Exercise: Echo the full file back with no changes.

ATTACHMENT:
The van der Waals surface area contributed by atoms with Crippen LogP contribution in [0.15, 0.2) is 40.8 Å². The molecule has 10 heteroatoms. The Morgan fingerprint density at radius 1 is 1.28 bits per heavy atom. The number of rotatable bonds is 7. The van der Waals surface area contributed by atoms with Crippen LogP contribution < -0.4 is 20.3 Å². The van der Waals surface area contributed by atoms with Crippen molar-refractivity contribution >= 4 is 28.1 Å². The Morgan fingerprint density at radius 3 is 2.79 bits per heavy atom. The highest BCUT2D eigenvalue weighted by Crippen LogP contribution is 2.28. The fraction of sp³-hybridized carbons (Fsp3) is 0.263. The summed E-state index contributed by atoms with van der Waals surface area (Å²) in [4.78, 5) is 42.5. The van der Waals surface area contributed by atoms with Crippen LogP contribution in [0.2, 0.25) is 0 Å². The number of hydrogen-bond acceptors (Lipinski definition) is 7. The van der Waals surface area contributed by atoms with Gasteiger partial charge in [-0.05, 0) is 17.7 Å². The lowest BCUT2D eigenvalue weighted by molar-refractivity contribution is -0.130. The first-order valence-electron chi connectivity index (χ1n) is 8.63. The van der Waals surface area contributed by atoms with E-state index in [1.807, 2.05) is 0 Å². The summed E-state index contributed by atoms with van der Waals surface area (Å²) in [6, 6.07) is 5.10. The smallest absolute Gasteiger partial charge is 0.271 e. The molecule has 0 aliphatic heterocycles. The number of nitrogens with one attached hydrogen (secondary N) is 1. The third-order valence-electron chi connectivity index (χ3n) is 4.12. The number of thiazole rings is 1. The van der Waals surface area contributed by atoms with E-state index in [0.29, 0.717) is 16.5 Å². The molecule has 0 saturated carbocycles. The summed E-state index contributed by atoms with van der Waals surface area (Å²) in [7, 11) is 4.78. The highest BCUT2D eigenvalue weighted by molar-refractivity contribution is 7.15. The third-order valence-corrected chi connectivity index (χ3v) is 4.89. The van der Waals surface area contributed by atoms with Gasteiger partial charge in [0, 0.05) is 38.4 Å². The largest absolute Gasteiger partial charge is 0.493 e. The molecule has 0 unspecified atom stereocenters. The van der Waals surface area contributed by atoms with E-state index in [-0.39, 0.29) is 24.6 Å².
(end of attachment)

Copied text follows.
The van der Waals surface area contributed by atoms with Crippen LogP contribution in [0.15, 0.2) is 40.8 Å². The molecule has 10 heteroatoms. The Morgan fingerprint density at radius 1 is 1.28 bits per heavy atom. The number of rotatable bonds is 7. The van der Waals surface area contributed by atoms with Crippen LogP contribution < -0.4 is 20.3 Å². The van der Waals surface area contributed by atoms with Crippen molar-refractivity contribution >= 4 is 28.1 Å². The Morgan fingerprint density at radius 3 is 2.79 bits per heavy atom. The highest BCUT2D eigenvalue weighted by Crippen LogP contribution is 2.28. The fraction of sp³-hybridized carbons (Fsp3) is 0.263. The summed E-state index contributed by atoms with van der Waals surface area (Å²) in [4.78, 5) is 42.5. The van der Waals surface area contributed by atoms with Crippen LogP contribution in [0.2, 0.25) is 0 Å². The number of hydrogen-bond acceptors (Lipinski definition) is 7. The van der Waals surface area contributed by atoms with Gasteiger partial charge in [-0.05, 0) is 17.7 Å². The lowest BCUT2D eigenvalue weighted by molar-refractivity contribution is -0.130. The first-order valence-electron chi connectivity index (χ1n) is 8.63. The van der Waals surface area contributed by atoms with E-state index in [1.807, 2.05) is 0 Å². The summed E-state index contributed by atoms with van der Waals surface area (Å²) in [6, 6.07) is 5.10. The smallest absolute Gasteiger partial charge is 0.271 e. The molecule has 0 aliphatic heterocycles. The number of nitrogens with one attached hydrogen (secondary N) is 1. The third-order valence-electron chi connectivity index (χ3n) is 4.12. The number of thiazole rings is 1. The van der Waals surface area contributed by atoms with E-state index in [0.29, 0.717) is 16.5 Å². The molecule has 0 saturated carbocycles. The summed E-state index contributed by atoms with van der Waals surface area (Å²) in [7, 11) is 4.78. The highest BCUT2D eigenvalue weighted by molar-refractivity contribution is 7.15. The third-order valence-corrected chi connectivity index (χ3v) is 4.89. The van der Waals surface area contributed by atoms with Gasteiger partial charge in [0, 0.05) is 38.4 Å². The largest absolute Gasteiger partial charge is 0.493 e. The molecule has 0 unspecified atom stereocenters. The van der Waals surface area contributed by atoms with E-state index in [-0.39, 0.29) is 24.6 Å².